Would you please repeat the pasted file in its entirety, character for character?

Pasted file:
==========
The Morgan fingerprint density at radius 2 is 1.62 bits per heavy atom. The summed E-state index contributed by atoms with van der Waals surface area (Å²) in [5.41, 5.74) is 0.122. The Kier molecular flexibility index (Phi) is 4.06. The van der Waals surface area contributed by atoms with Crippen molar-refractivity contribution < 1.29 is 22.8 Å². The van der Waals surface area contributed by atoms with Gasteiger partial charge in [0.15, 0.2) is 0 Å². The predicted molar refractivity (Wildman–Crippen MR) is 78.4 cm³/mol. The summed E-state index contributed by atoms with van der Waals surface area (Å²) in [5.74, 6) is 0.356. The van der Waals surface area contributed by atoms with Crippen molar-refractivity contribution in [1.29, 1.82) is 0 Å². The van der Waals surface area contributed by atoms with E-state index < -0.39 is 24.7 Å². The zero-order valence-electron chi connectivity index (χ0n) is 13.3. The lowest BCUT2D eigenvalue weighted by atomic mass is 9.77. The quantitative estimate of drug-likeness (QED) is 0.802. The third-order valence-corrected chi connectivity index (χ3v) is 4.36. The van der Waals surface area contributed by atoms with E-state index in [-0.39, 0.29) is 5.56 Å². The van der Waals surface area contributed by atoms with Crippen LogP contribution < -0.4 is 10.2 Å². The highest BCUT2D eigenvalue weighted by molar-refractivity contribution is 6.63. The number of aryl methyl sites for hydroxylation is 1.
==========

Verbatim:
The Morgan fingerprint density at radius 2 is 1.62 bits per heavy atom. The summed E-state index contributed by atoms with van der Waals surface area (Å²) in [5.41, 5.74) is 0.122. The Kier molecular flexibility index (Phi) is 4.06. The van der Waals surface area contributed by atoms with Crippen molar-refractivity contribution < 1.29 is 22.8 Å². The van der Waals surface area contributed by atoms with Gasteiger partial charge in [0.15, 0.2) is 0 Å². The predicted molar refractivity (Wildman–Crippen MR) is 78.4 cm³/mol. The summed E-state index contributed by atoms with van der Waals surface area (Å²) in [5.74, 6) is 0.356. The van der Waals surface area contributed by atoms with Crippen molar-refractivity contribution in [1.29, 1.82) is 0 Å². The van der Waals surface area contributed by atoms with E-state index < -0.39 is 24.7 Å². The zero-order valence-electron chi connectivity index (χ0n) is 13.3. The lowest BCUT2D eigenvalue weighted by atomic mass is 9.77. The quantitative estimate of drug-likeness (QED) is 0.802. The third-order valence-corrected chi connectivity index (χ3v) is 4.36. The van der Waals surface area contributed by atoms with E-state index in [-0.39, 0.29) is 5.56 Å². The van der Waals surface area contributed by atoms with Crippen LogP contribution < -0.4 is 10.2 Å². The highest BCUT2D eigenvalue weighted by molar-refractivity contribution is 6.63. The number of aryl methyl sites for hydroxylation is 1.